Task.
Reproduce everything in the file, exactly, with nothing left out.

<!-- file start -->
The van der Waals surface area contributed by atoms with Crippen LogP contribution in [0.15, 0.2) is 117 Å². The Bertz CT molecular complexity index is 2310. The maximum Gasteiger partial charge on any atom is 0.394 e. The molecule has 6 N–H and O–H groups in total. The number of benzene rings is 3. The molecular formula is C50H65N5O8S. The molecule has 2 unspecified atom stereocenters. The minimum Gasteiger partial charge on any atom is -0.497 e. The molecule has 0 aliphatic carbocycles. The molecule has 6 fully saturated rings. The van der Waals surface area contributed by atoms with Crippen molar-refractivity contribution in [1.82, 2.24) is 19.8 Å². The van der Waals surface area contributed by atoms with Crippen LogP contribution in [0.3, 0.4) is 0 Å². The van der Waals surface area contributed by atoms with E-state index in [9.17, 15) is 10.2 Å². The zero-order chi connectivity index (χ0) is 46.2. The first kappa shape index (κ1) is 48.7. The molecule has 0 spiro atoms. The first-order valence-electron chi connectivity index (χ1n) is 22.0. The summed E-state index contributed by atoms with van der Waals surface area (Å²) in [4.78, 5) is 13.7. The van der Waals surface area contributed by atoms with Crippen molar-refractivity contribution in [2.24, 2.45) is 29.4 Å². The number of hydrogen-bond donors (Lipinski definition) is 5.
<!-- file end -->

The van der Waals surface area contributed by atoms with Crippen LogP contribution in [0.15, 0.2) is 117 Å². The Bertz CT molecular complexity index is 2310. The maximum Gasteiger partial charge on any atom is 0.394 e. The molecule has 6 N–H and O–H groups in total. The number of benzene rings is 3. The molecular formula is C50H65N5O8S. The molecule has 2 unspecified atom stereocenters. The minimum Gasteiger partial charge on any atom is -0.497 e. The molecule has 0 aliphatic carbocycles. The molecule has 6 fully saturated rings. The van der Waals surface area contributed by atoms with Crippen molar-refractivity contribution in [1.82, 2.24) is 19.8 Å². The van der Waals surface area contributed by atoms with Crippen LogP contribution in [0.3, 0.4) is 0 Å². The van der Waals surface area contributed by atoms with E-state index in [9.17, 15) is 10.2 Å². The zero-order chi connectivity index (χ0) is 46.2. The first kappa shape index (κ1) is 48.7. The molecule has 0 spiro atoms. The first-order valence-electron chi connectivity index (χ1n) is 22.0. The summed E-state index contributed by atoms with van der Waals surface area (Å²) in [4.78, 5) is 13.7. The van der Waals surface area contributed by atoms with Crippen molar-refractivity contribution in [2.24, 2.45) is 29.4 Å². The number of hydrogen-bond donors (Lipinski definition) is 5.